As a result, insurers lack a single view of the consumer where every employee and system has the information necessary to engage in informed interactions with the customer in real time. Mark Breading of Strategy Meets Action calls this the ultimate view, and it’s essential to an effective D2C strategy because customers expect to interact with lightning-fast efficiency.

Imagine you sign into your online banking site, but, instead of being provided a single account overview, you’re required to login separately to see each account. This is the type of engagement insurance systems are set up to provide today, and the experience that many customers receive when purchasing coverage online.

They enter the site, input their personal information and are provided a quote for a single type of coverage. To inquire about other policies they may need, the customer is required to go through the application process again. If they need to make an inquiry with an agent, they have to provide the same information once again.

Direct-to-consumer distribution requires the web frontend to be connected to backend systems in a way that unites product siloes and delivers a 360-degree view of the customer and related products.

Establishing a Customer-Facing Call Center

In the non-digital world, consumers and business owners look to agents and brokers for guidance on obtaining the appropriate coverage. In the digital realm, the best D2C platforms use consumer-entered data, as well as information from third-party sources, to speed the application process, minimize errors, identify coverage gaps and recommend options.

So, what happens when a consumer needs to speak to someone? Even with direct-to-consumer engagement, insurers will need a customer-facing call center to answer questions and help with routine policy inquiries.

Accenture recently surveyed over 32,000 consumers to get their thoughts on the insurance industry. When it comes to getting advice and answers to questions, as many as 86% of these respondents are open to receiving automated support but up to 62% still prefer to receive guidance from an actual person when they have a question or need advice.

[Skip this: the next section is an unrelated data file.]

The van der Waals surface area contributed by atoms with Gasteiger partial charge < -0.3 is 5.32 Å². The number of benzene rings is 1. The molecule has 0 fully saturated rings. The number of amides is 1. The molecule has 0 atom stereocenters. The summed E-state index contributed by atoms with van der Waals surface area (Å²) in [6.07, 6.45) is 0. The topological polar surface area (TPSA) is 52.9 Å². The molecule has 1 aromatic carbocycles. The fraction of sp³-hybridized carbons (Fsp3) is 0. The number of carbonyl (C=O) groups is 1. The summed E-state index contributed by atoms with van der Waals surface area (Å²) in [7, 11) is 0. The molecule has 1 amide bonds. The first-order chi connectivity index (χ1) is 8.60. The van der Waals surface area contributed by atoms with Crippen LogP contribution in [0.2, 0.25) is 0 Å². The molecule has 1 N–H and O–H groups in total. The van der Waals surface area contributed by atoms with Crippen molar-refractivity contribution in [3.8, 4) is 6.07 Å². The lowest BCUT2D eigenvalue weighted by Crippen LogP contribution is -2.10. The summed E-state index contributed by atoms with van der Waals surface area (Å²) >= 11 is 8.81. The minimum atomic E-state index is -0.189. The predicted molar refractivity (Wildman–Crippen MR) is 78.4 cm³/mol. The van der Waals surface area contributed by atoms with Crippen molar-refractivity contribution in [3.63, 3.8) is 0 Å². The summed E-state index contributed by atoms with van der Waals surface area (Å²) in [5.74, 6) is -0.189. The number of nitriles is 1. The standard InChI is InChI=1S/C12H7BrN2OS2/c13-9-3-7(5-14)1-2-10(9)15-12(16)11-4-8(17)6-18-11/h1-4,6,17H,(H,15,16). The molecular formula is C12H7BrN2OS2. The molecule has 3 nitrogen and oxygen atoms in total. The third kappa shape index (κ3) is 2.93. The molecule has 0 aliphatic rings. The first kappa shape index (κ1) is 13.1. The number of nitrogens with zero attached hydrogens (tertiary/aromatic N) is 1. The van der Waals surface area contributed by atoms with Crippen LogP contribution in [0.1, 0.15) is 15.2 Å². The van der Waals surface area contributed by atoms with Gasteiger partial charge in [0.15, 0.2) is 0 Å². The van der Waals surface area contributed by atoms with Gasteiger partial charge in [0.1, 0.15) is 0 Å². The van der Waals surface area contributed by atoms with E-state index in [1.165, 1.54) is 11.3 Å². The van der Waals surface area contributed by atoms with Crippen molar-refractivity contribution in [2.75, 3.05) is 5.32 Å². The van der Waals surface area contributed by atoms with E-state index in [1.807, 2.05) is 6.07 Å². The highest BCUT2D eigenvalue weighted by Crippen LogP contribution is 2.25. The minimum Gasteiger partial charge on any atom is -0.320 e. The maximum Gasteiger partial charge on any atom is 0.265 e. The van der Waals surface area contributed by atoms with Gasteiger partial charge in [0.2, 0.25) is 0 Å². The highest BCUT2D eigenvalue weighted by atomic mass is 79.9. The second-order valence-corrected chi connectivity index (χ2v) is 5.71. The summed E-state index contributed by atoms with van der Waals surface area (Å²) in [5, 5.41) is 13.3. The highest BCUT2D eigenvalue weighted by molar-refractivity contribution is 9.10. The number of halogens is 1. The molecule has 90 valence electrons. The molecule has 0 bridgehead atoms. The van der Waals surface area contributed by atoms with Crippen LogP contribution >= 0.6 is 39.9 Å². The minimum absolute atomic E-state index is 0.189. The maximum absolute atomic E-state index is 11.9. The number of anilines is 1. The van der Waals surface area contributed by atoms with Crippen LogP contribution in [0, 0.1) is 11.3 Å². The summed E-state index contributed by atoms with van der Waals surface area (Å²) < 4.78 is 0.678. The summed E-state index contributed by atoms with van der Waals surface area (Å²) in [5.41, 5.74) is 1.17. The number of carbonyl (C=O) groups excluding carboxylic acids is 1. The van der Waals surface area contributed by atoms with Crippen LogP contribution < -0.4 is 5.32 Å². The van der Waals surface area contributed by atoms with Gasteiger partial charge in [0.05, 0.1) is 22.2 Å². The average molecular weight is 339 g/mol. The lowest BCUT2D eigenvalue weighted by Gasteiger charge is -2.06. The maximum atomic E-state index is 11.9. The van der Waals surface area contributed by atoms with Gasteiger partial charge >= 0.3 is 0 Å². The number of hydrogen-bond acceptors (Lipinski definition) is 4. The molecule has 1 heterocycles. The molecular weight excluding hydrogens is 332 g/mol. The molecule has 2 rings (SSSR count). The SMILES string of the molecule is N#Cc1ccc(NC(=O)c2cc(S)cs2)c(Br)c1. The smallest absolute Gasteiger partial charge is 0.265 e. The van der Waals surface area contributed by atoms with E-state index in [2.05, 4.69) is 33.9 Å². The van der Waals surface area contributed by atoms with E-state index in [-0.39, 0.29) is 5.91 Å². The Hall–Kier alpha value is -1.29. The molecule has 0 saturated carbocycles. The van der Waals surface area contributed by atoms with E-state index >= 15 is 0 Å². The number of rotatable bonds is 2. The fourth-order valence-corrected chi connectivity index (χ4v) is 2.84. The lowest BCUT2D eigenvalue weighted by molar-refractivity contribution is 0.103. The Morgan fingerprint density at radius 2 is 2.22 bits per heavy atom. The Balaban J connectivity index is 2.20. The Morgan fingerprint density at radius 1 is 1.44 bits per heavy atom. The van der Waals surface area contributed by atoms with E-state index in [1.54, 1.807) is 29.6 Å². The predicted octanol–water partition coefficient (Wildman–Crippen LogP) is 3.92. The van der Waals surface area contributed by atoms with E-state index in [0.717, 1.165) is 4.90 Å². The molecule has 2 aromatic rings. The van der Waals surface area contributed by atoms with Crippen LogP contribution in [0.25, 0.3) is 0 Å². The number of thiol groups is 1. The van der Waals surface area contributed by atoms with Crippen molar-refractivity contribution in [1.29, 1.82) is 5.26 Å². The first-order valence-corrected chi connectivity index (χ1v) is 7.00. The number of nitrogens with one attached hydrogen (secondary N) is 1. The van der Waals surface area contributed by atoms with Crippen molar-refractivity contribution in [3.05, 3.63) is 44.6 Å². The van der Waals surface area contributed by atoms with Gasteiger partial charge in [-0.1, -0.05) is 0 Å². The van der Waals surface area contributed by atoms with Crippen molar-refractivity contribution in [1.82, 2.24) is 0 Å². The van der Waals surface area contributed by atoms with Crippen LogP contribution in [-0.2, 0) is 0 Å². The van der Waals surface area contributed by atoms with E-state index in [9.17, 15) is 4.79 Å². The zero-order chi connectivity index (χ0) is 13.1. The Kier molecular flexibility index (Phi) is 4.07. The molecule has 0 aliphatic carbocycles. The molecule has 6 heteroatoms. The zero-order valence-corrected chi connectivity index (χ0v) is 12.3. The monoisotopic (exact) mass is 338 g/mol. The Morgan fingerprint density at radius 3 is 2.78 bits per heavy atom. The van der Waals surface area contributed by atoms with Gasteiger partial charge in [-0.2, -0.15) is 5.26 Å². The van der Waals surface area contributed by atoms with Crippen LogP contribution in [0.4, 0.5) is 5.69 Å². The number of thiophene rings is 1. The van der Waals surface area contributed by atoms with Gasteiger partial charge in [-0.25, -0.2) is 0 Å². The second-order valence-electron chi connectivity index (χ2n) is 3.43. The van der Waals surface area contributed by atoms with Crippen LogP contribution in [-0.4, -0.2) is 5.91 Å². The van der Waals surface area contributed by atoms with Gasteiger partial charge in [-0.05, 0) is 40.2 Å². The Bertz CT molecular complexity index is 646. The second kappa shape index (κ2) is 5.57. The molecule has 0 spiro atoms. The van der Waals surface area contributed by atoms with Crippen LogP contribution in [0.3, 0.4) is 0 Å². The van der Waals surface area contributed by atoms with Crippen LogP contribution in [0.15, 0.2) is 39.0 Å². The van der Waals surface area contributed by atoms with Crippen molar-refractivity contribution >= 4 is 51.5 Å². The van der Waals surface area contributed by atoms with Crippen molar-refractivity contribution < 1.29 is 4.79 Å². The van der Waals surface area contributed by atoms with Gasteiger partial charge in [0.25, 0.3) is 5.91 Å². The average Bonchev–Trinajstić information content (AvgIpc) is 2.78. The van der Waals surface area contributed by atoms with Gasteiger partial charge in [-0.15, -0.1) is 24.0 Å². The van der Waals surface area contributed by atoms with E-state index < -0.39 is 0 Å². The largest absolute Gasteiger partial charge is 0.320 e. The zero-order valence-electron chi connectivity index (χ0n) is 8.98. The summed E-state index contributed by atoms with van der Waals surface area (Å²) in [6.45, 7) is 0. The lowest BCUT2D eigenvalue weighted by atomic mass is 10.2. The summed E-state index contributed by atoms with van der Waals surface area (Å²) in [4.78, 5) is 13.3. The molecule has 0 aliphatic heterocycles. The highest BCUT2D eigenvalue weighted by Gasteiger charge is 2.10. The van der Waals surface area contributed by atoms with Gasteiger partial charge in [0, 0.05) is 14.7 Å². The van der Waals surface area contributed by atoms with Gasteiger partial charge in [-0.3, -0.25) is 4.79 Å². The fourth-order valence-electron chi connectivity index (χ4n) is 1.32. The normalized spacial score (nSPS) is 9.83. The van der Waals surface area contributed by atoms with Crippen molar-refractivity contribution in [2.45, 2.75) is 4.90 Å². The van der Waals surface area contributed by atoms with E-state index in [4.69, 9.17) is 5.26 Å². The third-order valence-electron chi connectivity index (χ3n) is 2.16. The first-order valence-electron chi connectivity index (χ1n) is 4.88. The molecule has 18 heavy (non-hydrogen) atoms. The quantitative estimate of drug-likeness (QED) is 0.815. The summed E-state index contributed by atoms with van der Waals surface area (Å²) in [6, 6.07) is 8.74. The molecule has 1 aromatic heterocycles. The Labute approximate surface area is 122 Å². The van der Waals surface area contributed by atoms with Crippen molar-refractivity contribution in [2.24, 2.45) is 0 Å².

Insurers who rely exclusively on independents or captives will need to establish a separate customer-facing call center to support D2C channels of engagement. That call center will also need a cross-channel view to pick up the customer transaction right where they left off during their online interaction.

Planning ahead could net big advantages; Bain reports an increase in customer loyalty when insurers provide multiple channels of engagement. Consumers also report higher levels of trust with omni-channel insurers because consumers feel that the company will work to resolve any issues, an important aspect of a happy customer-insurer relationship.

The Importance of Partnerships

Huckstep, Breading and other industry influencers agree: When adding D2C channels of engagement, insurtech partnerships are the way to go.

Breading feels that the industry will be greatly transformed in 10 years — making it barely recognizable from what it is today _ and a large part of the change will come from insurtech innovation, particularly where distribution is concerned.

See also: The Agent of the (Digital) Future  

Distribution is a hot area for insurtechs in personal lines and is already having an important impact,” Breading said. “Insurtech has been a major trigger for new insurer strategies and will be an important part of the transformation of insurance over the next five to 10 years.”

According to Huckstep, insurtech platforms that build on the significant investment already made in legacy IT put insurers in the “fast lane” toward D2C distribution and outperform attempts at overhauling or moving to new policy admin systems.

“The insurtech digital implementation can be measured in months and thousands of dollars (instead of years and millions),” Huckstep said. “Speed-to-market is the defining characteristic for these tech-enabled platforms.”

At the end of the day, speed-to-market is what it’s all about. Accenture’s study revealed that as many as 51% of consumers are purchasing coverage online, but, according to Aite Group, less than one-quarter of insurers are selling direct to consumer through digital channels. That means a small number of insurers are reaping all of the rewards of digital distribution, while others, particularly carriers that sell exclusively through independent or captive agent forces, lose revenue and market share.